Andrew Sullivan gives “Derbyshire Award” nominations to examples of what he sees as overheated and bigoted or otherwise unfair rhetoric. I think his nominations are often quite insightful, but here’s one that I can’t agree with:
DERBYSHIRE AWARD NOMINEE: “[A]bortion is in our day what slavery was in Lincoln’s. To vote for John Kerry in 2004 would be far worse, however, than to have voted against Lincoln and for his Democratic opponent in 1860. Stephen Douglas at least supported allowing states that opposed slavery to ban it. And he did not favor federal funding or subsidies for slavery. John Kerry takes the opposite view on both points when it comes to abortion. On the great evil of his own day, Senator Douglas was merely John Kerry-lite.” – Robert George and Gerald Bradley, co-authors of the FMA, in NRO. Now I get the Dred Scott reference.
I don’t think abortion is murder (and, no, I won’t get into that substantive debate, simply because I don’t think there’s much new that can be added to it). But I know that some decent people do think so, and it’s an entirely understandable position.
Even someone who is otherwise libertarian, or even otherwise liberal, may reach this position if he just accepts one moral axiom that I don’t accept — that human life begins at conception — but that isn’t inherently inconsistent with my other moral views. Just as I don’t find it ridiculous that some people would treat chimpanzees and gorillas as having a right to life (and even a right to life of the same magnitude as do humans), so I don’t find it ridiculous that some people would take the same view about fetuses. (It’s conceivable that a libertarian who believes that life begins at conception might nonetheless conclude that abortion should be permissible in cases of rape, but let’s aside this issue for now; the great majority of pregnancies do not result from rape.)
And if I am right on this, then surely the George & Bradley position is quite understandable, and even not particularly intemperate. If abortion is murder, then Roe v. Wade is not just a legal authorization for genocide, but a constitutional protection for genocide. The slavery of millions was a heinous evil, but murder of a million children per year would be an even greater evil. And indeed the pro-abortion-rights position would require all states to tolerate such murder; the mainstream pro-slavery position would have at least allowed states to outlaw slavery, and thus to permit slavery to be reduced and even eliminated through normal majoritarian legislative processes.
Now my sense is that many people who take the pro-life position don’t really think that abortion is exactly the same as murder, or else we’d be seeing a lot more anti-abortion activity, including more attacks on abortion clinics, more killings of abortion providers, and so on. Likewise, we’d be seeing more calls for punishing the woman — perhaps with the death penalty, or perhaps with life imprisonment or close to it — as well as the abortion provider.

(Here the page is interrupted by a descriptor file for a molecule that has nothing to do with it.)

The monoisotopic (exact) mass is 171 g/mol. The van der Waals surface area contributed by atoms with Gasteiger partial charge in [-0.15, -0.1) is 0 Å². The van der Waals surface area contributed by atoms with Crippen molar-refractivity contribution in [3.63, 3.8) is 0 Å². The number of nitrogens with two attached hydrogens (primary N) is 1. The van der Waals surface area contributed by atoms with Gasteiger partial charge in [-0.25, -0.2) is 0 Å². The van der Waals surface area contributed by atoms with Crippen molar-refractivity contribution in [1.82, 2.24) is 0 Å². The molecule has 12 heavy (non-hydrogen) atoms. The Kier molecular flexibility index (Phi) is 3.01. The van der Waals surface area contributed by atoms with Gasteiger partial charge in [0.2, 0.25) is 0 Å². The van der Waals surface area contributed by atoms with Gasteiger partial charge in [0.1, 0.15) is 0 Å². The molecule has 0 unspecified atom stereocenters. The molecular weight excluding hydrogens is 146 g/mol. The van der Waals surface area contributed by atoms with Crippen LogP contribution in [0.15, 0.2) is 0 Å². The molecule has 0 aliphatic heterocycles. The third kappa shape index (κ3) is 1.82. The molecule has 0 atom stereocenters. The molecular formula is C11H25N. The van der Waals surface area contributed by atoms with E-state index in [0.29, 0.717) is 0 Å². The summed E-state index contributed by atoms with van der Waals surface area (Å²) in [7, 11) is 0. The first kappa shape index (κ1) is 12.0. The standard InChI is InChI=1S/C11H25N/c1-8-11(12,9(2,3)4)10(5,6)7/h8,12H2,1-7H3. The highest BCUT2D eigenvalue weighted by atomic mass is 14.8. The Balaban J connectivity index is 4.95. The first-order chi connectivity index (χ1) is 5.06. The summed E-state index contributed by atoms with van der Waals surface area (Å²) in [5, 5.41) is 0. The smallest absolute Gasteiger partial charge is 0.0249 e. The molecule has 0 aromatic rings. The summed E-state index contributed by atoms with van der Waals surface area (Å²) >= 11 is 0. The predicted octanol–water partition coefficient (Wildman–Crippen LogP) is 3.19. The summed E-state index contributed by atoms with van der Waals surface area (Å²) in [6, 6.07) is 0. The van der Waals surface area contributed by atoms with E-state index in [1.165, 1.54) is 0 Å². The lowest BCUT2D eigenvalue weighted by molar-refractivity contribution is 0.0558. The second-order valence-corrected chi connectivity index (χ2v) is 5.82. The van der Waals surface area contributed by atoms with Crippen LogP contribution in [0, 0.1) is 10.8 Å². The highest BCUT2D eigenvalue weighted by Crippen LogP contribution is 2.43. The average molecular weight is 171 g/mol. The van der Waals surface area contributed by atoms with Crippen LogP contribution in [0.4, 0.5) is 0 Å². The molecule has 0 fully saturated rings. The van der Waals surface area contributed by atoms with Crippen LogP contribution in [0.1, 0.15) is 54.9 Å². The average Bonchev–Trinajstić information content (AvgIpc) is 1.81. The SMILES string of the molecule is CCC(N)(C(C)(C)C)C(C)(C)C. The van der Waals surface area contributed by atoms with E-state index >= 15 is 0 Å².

But if one does think that it’s murder, or even that it’s killing that’s roughly the moral equivalent of slavery if not precisely of genocide, then the George & Bradley perspective is right, and quite unsurprising. That isn’t reason to agree with them: If one is pro-choice, then they’re wrong. But it seems to me that there’s nothing worthy of mockery in their view.
UPDATE: Reader Stuart Buck correctly pointed out that I’m being somewhat inexact in using “human life.” What I meant, and what is usually meant by this, is “human life of the sort entitled to rights.”
The two are often thought of as different at the end of life — a human being who is entirely brain-dead may still be said to be “alive,” but many people would think that it’s permissible to stop artificial life support for him. They may also be thought of as different at the beginning of life: Some may say that human life does begin at conception, but that the fetus doesn’t become a rights-bearing creature until has developed to some level; just as a human stops being a rights-bearing creature once it has lost enough function, for instance when it’s brain-dead. It’s thus more accurate to say that the debate isn’t about when human life as such begins or ends, but about when rights-holding human life begins or ends.
In any case, I add this for the sake of precision; it doesn’t affect my main analysis above.